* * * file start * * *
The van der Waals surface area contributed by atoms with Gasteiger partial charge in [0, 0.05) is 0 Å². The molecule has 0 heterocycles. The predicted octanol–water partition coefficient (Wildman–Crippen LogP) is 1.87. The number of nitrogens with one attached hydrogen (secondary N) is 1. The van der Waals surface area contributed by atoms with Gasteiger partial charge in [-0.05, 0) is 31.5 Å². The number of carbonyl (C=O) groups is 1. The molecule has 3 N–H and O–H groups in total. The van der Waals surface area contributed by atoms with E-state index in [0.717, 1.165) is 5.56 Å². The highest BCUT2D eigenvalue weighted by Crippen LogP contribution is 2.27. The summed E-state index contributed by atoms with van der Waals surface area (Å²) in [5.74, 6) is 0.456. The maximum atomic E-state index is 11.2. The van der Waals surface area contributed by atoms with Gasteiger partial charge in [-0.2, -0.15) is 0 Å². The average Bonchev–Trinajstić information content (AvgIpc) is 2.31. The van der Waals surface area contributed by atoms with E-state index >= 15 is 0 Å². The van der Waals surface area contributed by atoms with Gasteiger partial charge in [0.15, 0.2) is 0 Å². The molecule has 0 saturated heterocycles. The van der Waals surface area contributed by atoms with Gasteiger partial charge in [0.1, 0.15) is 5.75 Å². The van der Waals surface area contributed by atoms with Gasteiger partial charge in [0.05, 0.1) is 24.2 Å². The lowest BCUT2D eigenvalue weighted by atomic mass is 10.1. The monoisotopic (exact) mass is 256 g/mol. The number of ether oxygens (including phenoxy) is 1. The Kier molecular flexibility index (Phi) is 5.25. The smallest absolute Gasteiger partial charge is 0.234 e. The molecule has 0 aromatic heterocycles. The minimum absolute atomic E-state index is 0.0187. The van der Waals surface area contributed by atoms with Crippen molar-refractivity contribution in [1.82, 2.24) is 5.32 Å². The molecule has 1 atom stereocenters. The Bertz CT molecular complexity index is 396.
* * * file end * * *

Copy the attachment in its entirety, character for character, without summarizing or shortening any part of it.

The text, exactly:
The van der Waals surface area contributed by atoms with Gasteiger partial charge in [0, 0.05) is 0 Å². The molecule has 0 heterocycles. The predicted octanol–water partition coefficient (Wildman–Crippen LogP) is 1.87. The number of nitrogens with one attached hydrogen (secondary N) is 1. The van der Waals surface area contributed by atoms with Gasteiger partial charge in [-0.05, 0) is 31.5 Å². The number of carbonyl (C=O) groups is 1. The molecule has 3 N–H and O–H groups in total. The van der Waals surface area contributed by atoms with E-state index in [0.717, 1.165) is 5.56 Å². The highest BCUT2D eigenvalue weighted by Crippen LogP contribution is 2.27. The summed E-state index contributed by atoms with van der Waals surface area (Å²) in [5.74, 6) is 0.456. The maximum atomic E-state index is 11.2. The van der Waals surface area contributed by atoms with Gasteiger partial charge in [-0.2, -0.15) is 0 Å². The average Bonchev–Trinajstić information content (AvgIpc) is 2.31. The van der Waals surface area contributed by atoms with E-state index >= 15 is 0 Å². The van der Waals surface area contributed by atoms with Gasteiger partial charge in [0.15, 0.2) is 0 Å². The molecule has 0 saturated heterocycles. The van der Waals surface area contributed by atoms with Gasteiger partial charge in [0.1, 0.15) is 5.75 Å². The van der Waals surface area contributed by atoms with Gasteiger partial charge in [0.05, 0.1) is 24.2 Å². The lowest BCUT2D eigenvalue weighted by atomic mass is 10.1. The monoisotopic (exact) mass is 256 g/mol. The number of ether oxygens (including phenoxy) is 1. The Kier molecular flexibility index (Phi) is 5.25. The smallest absolute Gasteiger partial charge is 0.234 e. The molecule has 0 aromatic heterocycles. The minimum absolute atomic E-state index is 0.0187. The van der Waals surface area contributed by atoms with Crippen molar-refractivity contribution in [1.82, 2.24) is 5.32 Å². The molecule has 1 atom stereocenters. The Bertz CT molecular complexity index is 396.